Admissions and Inductions

manor park kids playingAdmission to Manor Park Nursery depends on place availability. We operate a chronological waiting list system when we are over subscribed and for children under the age of 2 years.

We welcome all new and prospective parents to an informal meeting within the nursery environment where a member of the management team will conduct a tour of the nursery and explain our policies and procedures.

When admission is confirmed a member of staff will be appointed as your child's Key worker. The Key Worker is responsible for ensuring effective communication between home and nursery is maintained. All parents/Carers are required to complete a registration form, nursery contract and consent forms before the child begins.


Enrolment Form download »

Parents Contract Form download »

Standing Order Mandate download »


Session times:

0-2 years:

Morning Session: 9am - 12noon
Afternoon Session: 1pm - 4pm
Full Day: 8am - 4pm
Full Time: 8am – 5.45pm

3-5 years:

Morning Session: 8am - 11.45am
Afternoon Session: 12.45pm - 4.30pm
Full Day: 8am - 4.30pm
Full Time: 8am – 5.45pm

Manor Park Nursery is a partnership nursery therefore children aged 3-5 years will be entitled to Government Funding.



We aim to make the transition from home to nursery as smooth as possible. This requires effective communication between parent and keyworker.

We offer all new parents the opportunity to receive a home visit from a member of the management team.

All parent/Carers should complete an "All About Me" booklet stating the child's likes and dislikes, daily routines and general information about their family.

The nursery will work in partnership with parents/carers to settle all children into the nursery.

Induction visits will depend on the needs of the child but normally comprise of 3 visits of up to one hour each. Parents may stay in the nursery during such visits if required.

Children will only ever be taken on an educational outing during nursery session when they are completely settled and parents relaxed.


Government Voucher Scheme:

Childcare Voucher scheme is a simple and cost-effective way for employers and employees to save money on childcare costs.


In April 2005, the Government introduced Childcare Vouchers, to help parents benefit from these savings, earning them extra disposable income, with new limits being introduced in April 2006


A Childcare Voucher scheme can only be used as part of an employee benefit provided by an employer. Employees elect to take up to a maximum of £55 per week (£243 per month) of their salary as Childcare Vouchers. The amount chosen does not attract Tax or National Insurance contributions.


Savings to be made…

• Savings of up to £962 per year for a 22% tax payer

• Savings of up to £1,196 per year for a 40% tax payer

• Both parents can take advantage of the scheme, therefore doubling their saving

• Employers also save on their National Insurance Contributions, saving up to £373 per year / per employee.


In families where both parents are taxpayers there are potential savings of between £1,196 to £2,392 per annum , and parents have the flexibility to split childcare costs between them to make the most of their Tax and National Insurance savings. The Childcare Voucher scheme will significantly benefit most families in the UK with vouchers quickly becoming the preferred method for parents to pay for their childcare, and more Employers offering this scheme to their Employees as part of their benefits package. The amount of income tax and National Insurance contributions each parent will save under the scheme depends on their current salary, and more information can be found at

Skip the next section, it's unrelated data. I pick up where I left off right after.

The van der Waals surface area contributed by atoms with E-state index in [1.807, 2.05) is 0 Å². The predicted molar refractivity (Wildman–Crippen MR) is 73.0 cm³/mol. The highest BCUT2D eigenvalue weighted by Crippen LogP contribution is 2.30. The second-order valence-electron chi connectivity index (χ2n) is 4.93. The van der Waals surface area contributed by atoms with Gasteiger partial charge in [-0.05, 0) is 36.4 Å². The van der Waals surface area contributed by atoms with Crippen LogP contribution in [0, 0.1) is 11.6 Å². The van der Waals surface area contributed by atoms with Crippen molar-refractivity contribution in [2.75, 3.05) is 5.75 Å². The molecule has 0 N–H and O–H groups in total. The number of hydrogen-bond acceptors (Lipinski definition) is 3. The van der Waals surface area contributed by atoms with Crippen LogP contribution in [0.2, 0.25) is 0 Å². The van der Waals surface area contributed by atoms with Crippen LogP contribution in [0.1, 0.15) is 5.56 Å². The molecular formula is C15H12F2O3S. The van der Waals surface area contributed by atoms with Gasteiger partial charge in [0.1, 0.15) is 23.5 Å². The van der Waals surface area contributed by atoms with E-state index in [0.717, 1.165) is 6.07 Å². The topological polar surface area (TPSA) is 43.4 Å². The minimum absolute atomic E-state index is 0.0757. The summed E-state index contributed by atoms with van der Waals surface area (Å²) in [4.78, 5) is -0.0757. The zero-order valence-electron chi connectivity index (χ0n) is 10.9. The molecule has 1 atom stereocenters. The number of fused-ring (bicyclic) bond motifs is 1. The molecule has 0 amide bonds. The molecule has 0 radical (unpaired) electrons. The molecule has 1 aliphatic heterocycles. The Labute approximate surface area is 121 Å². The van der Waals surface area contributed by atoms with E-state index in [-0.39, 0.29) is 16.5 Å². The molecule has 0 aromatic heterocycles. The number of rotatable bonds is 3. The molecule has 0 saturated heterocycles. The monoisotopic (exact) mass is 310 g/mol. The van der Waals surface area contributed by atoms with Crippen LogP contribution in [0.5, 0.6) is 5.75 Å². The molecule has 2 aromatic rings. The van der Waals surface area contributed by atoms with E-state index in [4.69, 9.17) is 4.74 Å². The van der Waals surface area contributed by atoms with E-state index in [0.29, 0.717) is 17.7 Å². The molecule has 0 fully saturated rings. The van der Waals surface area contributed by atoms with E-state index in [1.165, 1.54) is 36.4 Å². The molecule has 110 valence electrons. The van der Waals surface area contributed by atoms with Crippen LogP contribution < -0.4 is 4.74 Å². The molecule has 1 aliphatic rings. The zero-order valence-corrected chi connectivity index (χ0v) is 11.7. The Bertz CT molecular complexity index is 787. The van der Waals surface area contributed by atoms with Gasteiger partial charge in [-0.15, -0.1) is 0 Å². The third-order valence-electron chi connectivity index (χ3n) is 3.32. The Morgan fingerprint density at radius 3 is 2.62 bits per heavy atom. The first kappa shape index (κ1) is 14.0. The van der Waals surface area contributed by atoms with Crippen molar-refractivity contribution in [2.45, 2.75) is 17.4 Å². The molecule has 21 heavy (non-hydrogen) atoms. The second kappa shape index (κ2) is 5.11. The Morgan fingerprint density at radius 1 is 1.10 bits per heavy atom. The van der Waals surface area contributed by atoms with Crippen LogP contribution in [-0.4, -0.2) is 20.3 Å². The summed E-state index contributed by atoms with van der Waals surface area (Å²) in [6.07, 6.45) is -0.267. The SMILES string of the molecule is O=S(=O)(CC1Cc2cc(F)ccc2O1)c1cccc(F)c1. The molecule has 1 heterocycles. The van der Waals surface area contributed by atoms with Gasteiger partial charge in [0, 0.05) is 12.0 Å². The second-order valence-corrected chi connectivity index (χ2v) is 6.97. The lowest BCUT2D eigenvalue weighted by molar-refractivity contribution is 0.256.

Working Tax Credit if you are responsible for a child:

If you are responsible for a child or young person, you can get Working Tax Credit provided you work at least 16 hours a week if you're single, or at least 24 hours between you if you're in a couple, with one of you working at least 16 hours a week. Some couples with children may qualify without working for 24 hours between them, provided one of them works 16 hours – see above). Your income also needs to be low enough. A child is someone under 16, and a young person is someone who is 16, 17, 18 or 19 and still in full-time education up to A level or equivalent, or on certain approved training courses. You are responsible for a child or young person if they normally live with you or you have main responsibility for their care. You cannot usually get Working Tax Credit if your child is in local authority care.


You may be able to get Working Tax Credit for a short period after your child is 16 or leaves school, depending on when their birthday is and what they do on leaving school.


If you are on maternity leave, paternity leave or adoption leave and you normally work 16 hours or more, you can claim Working Tax Credit before you go back to work, as long as you are responsible for a child. If it is your first baby and you are not responsible for any other children, you will have to wait until the child is born, or comes to live with you before you can claim. There is an online questionnaire you can use to find out if you might qualify for WTC. Go to HM Revenue and Custom's website at:


Telephone Tax Credit Helpline - 0345 300 3900

For general information about tax credits

Opening hours: 8am-8pm Mon to Fri, 8am-4pm Sat, Closed Sundays, Christmas Day, Boxing Day & New Year's Day

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